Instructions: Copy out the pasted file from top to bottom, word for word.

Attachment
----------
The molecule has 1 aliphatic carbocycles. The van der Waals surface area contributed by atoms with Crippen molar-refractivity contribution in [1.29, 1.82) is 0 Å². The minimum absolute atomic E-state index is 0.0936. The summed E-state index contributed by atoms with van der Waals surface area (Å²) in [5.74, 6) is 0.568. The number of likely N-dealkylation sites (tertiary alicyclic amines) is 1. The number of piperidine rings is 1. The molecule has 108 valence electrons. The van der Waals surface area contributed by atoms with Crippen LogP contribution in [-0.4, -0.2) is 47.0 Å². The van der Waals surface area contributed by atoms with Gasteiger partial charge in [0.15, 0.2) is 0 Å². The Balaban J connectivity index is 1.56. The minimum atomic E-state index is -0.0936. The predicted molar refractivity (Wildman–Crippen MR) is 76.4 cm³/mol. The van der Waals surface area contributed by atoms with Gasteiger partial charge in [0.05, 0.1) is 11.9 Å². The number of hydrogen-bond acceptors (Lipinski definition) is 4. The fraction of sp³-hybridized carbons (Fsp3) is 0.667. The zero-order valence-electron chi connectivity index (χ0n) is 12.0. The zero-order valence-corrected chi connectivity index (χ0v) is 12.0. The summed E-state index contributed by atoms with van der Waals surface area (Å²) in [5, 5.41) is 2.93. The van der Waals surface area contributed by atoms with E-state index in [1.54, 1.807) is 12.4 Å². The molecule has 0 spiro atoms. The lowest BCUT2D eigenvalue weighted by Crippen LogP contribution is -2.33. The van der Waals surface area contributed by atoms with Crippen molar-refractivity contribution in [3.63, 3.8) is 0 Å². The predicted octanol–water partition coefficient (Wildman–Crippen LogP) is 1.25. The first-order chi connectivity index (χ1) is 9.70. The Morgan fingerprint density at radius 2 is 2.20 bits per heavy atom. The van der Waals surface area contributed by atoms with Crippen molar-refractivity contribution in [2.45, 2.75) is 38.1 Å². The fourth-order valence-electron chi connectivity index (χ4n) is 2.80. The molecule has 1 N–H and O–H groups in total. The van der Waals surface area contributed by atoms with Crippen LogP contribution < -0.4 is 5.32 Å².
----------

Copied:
The molecule has 1 aliphatic carbocycles. The van der Waals surface area contributed by atoms with Crippen molar-refractivity contribution in [1.29, 1.82) is 0 Å². The minimum absolute atomic E-state index is 0.0936. The summed E-state index contributed by atoms with van der Waals surface area (Å²) in [5.74, 6) is 0.568. The number of likely N-dealkylation sites (tertiary alicyclic amines) is 1. The number of piperidine rings is 1. The molecule has 108 valence electrons. The van der Waals surface area contributed by atoms with Crippen LogP contribution in [-0.4, -0.2) is 47.0 Å². The van der Waals surface area contributed by atoms with Gasteiger partial charge in [0.15, 0.2) is 0 Å². The Balaban J connectivity index is 1.56. The minimum atomic E-state index is -0.0936. The predicted molar refractivity (Wildman–Crippen MR) is 76.4 cm³/mol. The van der Waals surface area contributed by atoms with Gasteiger partial charge in [0.05, 0.1) is 11.9 Å². The number of hydrogen-bond acceptors (Lipinski definition) is 4. The fraction of sp³-hybridized carbons (Fsp3) is 0.667. The zero-order valence-electron chi connectivity index (χ0n) is 12.0. The zero-order valence-corrected chi connectivity index (χ0v) is 12.0. The summed E-state index contributed by atoms with van der Waals surface area (Å²) in [5, 5.41) is 2.93. The van der Waals surface area contributed by atoms with E-state index in [1.54, 1.807) is 12.4 Å². The molecule has 0 spiro atoms. The lowest BCUT2D eigenvalue weighted by Crippen LogP contribution is -2.33. The van der Waals surface area contributed by atoms with Crippen molar-refractivity contribution in [3.63, 3.8) is 0 Å². The predicted octanol–water partition coefficient (Wildman–Crippen LogP) is 1.25. The first-order chi connectivity index (χ1) is 9.70. The Morgan fingerprint density at radius 2 is 2.20 bits per heavy atom. The van der Waals surface area contributed by atoms with Crippen molar-refractivity contribution in [2.45, 2.75) is 38.1 Å². The fourth-order valence-electron chi connectivity index (χ4n) is 2.80. The molecule has 1 N–H and O–H groups in total. The van der Waals surface area contributed by atoms with Crippen LogP contribution < -0.4 is 5.32 Å².